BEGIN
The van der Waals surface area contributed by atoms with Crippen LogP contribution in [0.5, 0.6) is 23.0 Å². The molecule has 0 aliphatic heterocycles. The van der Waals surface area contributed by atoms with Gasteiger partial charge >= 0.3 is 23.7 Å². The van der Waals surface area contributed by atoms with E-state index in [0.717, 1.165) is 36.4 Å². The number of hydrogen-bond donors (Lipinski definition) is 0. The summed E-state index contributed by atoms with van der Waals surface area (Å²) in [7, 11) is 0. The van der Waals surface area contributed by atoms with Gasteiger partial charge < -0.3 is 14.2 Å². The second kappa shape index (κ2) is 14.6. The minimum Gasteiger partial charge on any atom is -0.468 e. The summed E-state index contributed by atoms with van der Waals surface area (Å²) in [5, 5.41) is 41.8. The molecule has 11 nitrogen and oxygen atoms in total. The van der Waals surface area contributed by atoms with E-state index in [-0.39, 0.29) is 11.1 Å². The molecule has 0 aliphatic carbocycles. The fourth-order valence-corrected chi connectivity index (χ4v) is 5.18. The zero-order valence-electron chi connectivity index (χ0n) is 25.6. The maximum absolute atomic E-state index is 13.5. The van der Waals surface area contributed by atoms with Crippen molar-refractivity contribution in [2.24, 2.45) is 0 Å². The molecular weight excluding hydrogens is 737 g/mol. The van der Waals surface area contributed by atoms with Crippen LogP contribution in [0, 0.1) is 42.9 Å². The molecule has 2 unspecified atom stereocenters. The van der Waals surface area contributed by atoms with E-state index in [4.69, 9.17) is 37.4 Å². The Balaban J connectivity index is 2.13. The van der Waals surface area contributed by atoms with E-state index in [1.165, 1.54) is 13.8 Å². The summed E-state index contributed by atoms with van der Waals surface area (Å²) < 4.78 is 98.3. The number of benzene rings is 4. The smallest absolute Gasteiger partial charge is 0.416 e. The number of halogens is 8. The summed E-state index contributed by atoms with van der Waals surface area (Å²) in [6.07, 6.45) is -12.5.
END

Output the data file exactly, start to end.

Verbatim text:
The van der Waals surface area contributed by atoms with Crippen LogP contribution in [0.5, 0.6) is 23.0 Å². The molecule has 0 aliphatic heterocycles. The van der Waals surface area contributed by atoms with Gasteiger partial charge >= 0.3 is 23.7 Å². The van der Waals surface area contributed by atoms with E-state index in [0.717, 1.165) is 36.4 Å². The number of hydrogen-bond donors (Lipinski definition) is 0. The summed E-state index contributed by atoms with van der Waals surface area (Å²) in [7, 11) is 0. The van der Waals surface area contributed by atoms with Gasteiger partial charge < -0.3 is 14.2 Å². The second kappa shape index (κ2) is 14.6. The minimum Gasteiger partial charge on any atom is -0.468 e. The summed E-state index contributed by atoms with van der Waals surface area (Å²) in [5, 5.41) is 41.8. The molecule has 11 nitrogen and oxygen atoms in total. The van der Waals surface area contributed by atoms with E-state index in [-0.39, 0.29) is 11.1 Å². The molecule has 0 aliphatic carbocycles. The fourth-order valence-corrected chi connectivity index (χ4v) is 5.18. The zero-order valence-electron chi connectivity index (χ0n) is 25.6. The maximum absolute atomic E-state index is 13.5. The van der Waals surface area contributed by atoms with Crippen molar-refractivity contribution in [2.24, 2.45) is 0 Å². The molecular weight excluding hydrogens is 737 g/mol. The van der Waals surface area contributed by atoms with Crippen LogP contribution in [0, 0.1) is 42.9 Å². The molecule has 2 unspecified atom stereocenters. The van der Waals surface area contributed by atoms with E-state index in [4.69, 9.17) is 37.4 Å². The Balaban J connectivity index is 2.13. The van der Waals surface area contributed by atoms with E-state index in [1.165, 1.54) is 13.8 Å². The summed E-state index contributed by atoms with van der Waals surface area (Å²) < 4.78 is 98.3. The number of benzene rings is 4. The smallest absolute Gasteiger partial charge is 0.416 e. The number of halogens is 8. The summed E-state index contributed by atoms with van der Waals surface area (Å²) in [6.07, 6.45) is -12.5.